January 25, 2011

Watson's rare double, and twin nineties

Also, captains dismissed on 99, Martin's crawl to fame, half-centuries on debut, and the youngest umpires

Was Shane Watson's effort against England the first time someone has made a fifty and taken four wickets in the same Twenty20 international? asked Andy from Australia
Shane Watson's double of 59 and 4 for 15 for Australia against England in the recent first Twenty20 international in Adelaide was actually the second time someone had managed this particular all-round double. Against India in the World Twenty20 at Lord's, in 2009, Dwayne Bravo took 4 for 38, then scored 66 not out as West Indies romped to victory. Three other players - Sanath Jayasuriya, Ryan ten Doeschate and Yuvraj Singh - have scored a half-century and taken three wickets in a Twenty20 international.

Has anyone ever been dismissed for 99 twice in the same Test? asked Barry Lloyd from Aldershot
No one has yet suffered two such near-misses in the same Test. The closest call came in 1901-02, when the Australian left-hander Clem Hill was out for 98 and 97 in the second Ashes Test against England in Adelaide. In his previous innings in the series, in Melbourne, Hill was out for 99. There have been four other instances of a batsman being out twice in the nineties in the same Test, two of them by the great West Indian opener Gordon Greenidge (91 and 96 against Pakistan in Georgetown in 1976-77, and 91 and 97 v New Zealand in Christchurch in 1979-80). Before that England's Frank Woolley made 95 and 93 against Australia at Lord's in 1921, and more recently Mahela Jayawardene scored 92 and 96 for Sri Lanka against New Zealand in Colombo in August 2009.

I've just watched Pakistan's new captain Misbah-ul-Haq get out for 99 in a Test against New Zealand. How many other Test captains have been dismissed for 99? asked Hemant Kher from the United States
The unfortunate Misbah-ul-Haq was the tenth captain to be out for 99 in a Test - and the first since his opposing skipper in that match in Wellington, New Zealand's Daniel Vettori, who fell for 99 against Pakistan in Dunedin in 2009-10. The first Test captain to be dismissed for 99 was England's Norman Yardley - who never did make a Test hundred - against South Africa at Trent Bridge in 1947. He was followed by Ted Dexter (England v Australia in Brisbane in 1962-63), Majid Khan (Pakistan v England in Karachi in 1972-73, in a match where three people were out for 99), Mike Atherton (England v South Africa at Headingley in 1994), Saleem Malik (Pakistan v South Africa in Johannesburg in 1994-95), Stephen Fleming (New Zealand v South Africa in Bloemfontein in 2000-01), Sourav Ganguly (India v England at Trent Bridge in 2002) and Ricky Ponting (Australia v South Africa in Melbourne in 2008-09). Shaun Pollock, uniquely, was marooned on 99 not out while captain for South Africa against Sri Lanka in Centurion in 2002-03.

Is Chris Martin the slowest player ever to reach 100 Test runs? asked Simon Manning from Sudan
New Zealand's "walking wicket" Chris Martin shattered most of the previous records in this area. He finally reached 100 Test runs - to go with 199 Test wickets now - in his 87th innings in his 60th match, in the first Test against Pakistan in Hamilton earlier this month. The previous records were held by Australia's Glenn McGrath (32 matches) and Bhagwat Chandrasekhar of India (40 innings). Martin wasn't quite the longest in terms of time, though, zipping into three figures in just over ten years, which places him 14th on this particular list. Top is Younis Ahmed, who took almost 17½ years to get there - but then he had a peculiar Test career which consisted of two matches in 1969-70 (which brought him 89 runs) and two more in 1986-87 (which produced 88 more).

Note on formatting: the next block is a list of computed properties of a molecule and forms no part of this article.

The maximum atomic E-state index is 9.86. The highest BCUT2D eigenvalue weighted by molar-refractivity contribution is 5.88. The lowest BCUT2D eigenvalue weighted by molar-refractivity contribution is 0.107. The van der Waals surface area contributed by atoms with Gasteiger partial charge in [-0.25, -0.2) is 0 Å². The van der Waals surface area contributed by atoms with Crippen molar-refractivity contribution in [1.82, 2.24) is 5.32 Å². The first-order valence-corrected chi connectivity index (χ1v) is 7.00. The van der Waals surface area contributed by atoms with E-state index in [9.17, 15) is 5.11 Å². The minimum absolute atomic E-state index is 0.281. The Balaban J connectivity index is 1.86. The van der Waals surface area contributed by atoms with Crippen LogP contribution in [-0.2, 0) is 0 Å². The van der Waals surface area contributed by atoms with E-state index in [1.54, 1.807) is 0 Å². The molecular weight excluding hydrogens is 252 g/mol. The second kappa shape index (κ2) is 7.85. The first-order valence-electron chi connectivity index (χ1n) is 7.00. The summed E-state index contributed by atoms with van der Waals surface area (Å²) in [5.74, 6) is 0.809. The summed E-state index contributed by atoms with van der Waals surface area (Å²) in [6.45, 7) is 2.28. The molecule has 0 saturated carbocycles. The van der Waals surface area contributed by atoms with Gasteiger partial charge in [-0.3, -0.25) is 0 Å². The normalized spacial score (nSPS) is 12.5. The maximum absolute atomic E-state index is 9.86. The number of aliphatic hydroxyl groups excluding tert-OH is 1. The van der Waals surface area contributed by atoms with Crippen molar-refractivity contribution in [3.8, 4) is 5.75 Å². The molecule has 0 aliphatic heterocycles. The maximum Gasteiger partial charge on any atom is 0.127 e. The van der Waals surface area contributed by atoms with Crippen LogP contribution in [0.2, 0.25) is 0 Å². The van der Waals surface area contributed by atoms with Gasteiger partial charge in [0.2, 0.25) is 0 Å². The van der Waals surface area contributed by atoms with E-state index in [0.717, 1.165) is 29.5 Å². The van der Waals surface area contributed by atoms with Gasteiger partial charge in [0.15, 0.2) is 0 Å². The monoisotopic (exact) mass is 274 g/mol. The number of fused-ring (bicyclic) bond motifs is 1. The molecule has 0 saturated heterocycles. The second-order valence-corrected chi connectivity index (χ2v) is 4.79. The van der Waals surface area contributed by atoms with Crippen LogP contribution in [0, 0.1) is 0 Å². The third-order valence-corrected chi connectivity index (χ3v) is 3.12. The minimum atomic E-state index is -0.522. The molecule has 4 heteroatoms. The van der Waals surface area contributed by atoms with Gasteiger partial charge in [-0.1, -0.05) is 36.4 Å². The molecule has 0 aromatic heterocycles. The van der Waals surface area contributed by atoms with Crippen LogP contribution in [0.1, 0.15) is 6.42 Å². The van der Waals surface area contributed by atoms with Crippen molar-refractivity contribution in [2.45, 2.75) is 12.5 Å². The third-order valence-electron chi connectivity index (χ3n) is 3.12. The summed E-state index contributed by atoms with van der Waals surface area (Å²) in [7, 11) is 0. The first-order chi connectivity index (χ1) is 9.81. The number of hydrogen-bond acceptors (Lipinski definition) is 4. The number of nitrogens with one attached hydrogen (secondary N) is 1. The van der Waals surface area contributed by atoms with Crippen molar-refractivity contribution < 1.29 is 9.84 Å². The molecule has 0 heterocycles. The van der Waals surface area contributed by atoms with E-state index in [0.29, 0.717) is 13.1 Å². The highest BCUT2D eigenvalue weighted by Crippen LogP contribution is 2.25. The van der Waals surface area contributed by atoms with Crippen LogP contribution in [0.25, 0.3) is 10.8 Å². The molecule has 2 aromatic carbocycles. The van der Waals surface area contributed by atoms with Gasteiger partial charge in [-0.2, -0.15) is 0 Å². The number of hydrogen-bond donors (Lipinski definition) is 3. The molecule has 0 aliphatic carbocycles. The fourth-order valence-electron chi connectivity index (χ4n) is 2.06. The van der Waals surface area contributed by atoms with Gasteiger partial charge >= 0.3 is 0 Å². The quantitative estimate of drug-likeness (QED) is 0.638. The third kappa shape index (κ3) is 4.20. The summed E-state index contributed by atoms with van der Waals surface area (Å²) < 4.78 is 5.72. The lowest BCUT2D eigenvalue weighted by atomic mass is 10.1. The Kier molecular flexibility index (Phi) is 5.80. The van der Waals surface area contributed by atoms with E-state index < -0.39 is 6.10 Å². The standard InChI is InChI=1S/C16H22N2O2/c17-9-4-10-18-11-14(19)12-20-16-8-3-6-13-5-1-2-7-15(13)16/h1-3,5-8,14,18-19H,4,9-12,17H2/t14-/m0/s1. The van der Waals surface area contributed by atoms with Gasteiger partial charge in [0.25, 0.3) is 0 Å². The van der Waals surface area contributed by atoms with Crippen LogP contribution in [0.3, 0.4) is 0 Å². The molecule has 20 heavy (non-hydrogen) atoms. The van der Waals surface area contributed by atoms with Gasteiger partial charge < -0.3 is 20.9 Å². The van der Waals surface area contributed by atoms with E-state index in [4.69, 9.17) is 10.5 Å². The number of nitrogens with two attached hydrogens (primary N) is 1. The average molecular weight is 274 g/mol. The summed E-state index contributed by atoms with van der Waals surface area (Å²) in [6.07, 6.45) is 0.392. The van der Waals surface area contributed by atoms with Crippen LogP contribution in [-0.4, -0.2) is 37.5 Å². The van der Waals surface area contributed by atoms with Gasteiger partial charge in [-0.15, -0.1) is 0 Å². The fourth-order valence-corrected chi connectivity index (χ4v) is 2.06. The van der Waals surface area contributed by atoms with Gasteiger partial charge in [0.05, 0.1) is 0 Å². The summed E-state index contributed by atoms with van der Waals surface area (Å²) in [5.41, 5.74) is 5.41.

Has anyone scored a half-century on debut in all three forms of the international game? asked Chris Plume
No one has yet managed to reach 50 in his first Test, one-day and Twenty20 international. A few people have managed two out of three, but the nearest to a full set is by two batsmen who managed two fifties and an innings of 41: Marcus Trescothick made 66 on his Test debut (for England v West Indies at Old Trafford in 2000), 79 in his first one-day international (v Zimbabwe at The Oval in 2000), but 41 in his first Twenty20 international (v Australia at the Rose Bowl in 2005); Graeme Smith scored 68 on his Test debut (for South Africa v Australia in Cape Town in 2001-02), and 61 in his first Twenty20 international (v New Zealand in Johannesburg in 2005-06), but had just missed out in his first one-day international, with 41 against Australia in Bloemfontein in 2001-02.

Who is the youngest umpire to stand in an international match? asked Mazher Arshad via Facebook
The dates of birth of some early umpires are not recorded, but I find it hard to believe that any of them can have been younger than George Coulthard, who was only 22 when he stood in the Test between Australia and England in Melbourne in 1878-79. Coulthard was on the staff of the Melbourne Cricket Club at the time, and umpired in several of the tourists' matches on that tour. Two seasons later he made his first-class debut as a player, and, although he only appeared in six matches, the last of those was a Test - against England in Sydney in February 1882 (he batted at No. 11 and didn't bowl). He featured in the fourth Test of that series, too - this time as an umpire again. In recent years, the youngest international umpire has been Simon Taufel, who was a week short of his 28th birthday - and younger than several of the players - when he stood in his first international match, an Australia-Sri Lanka one-day international in Sydney

Steven Lynch is the editor of the Wisden Guide to International Cricket. If you want to ask Steven a question, use our feedback form. The most interesting questions will be answered here each week. Ask Steven is also now on Facebook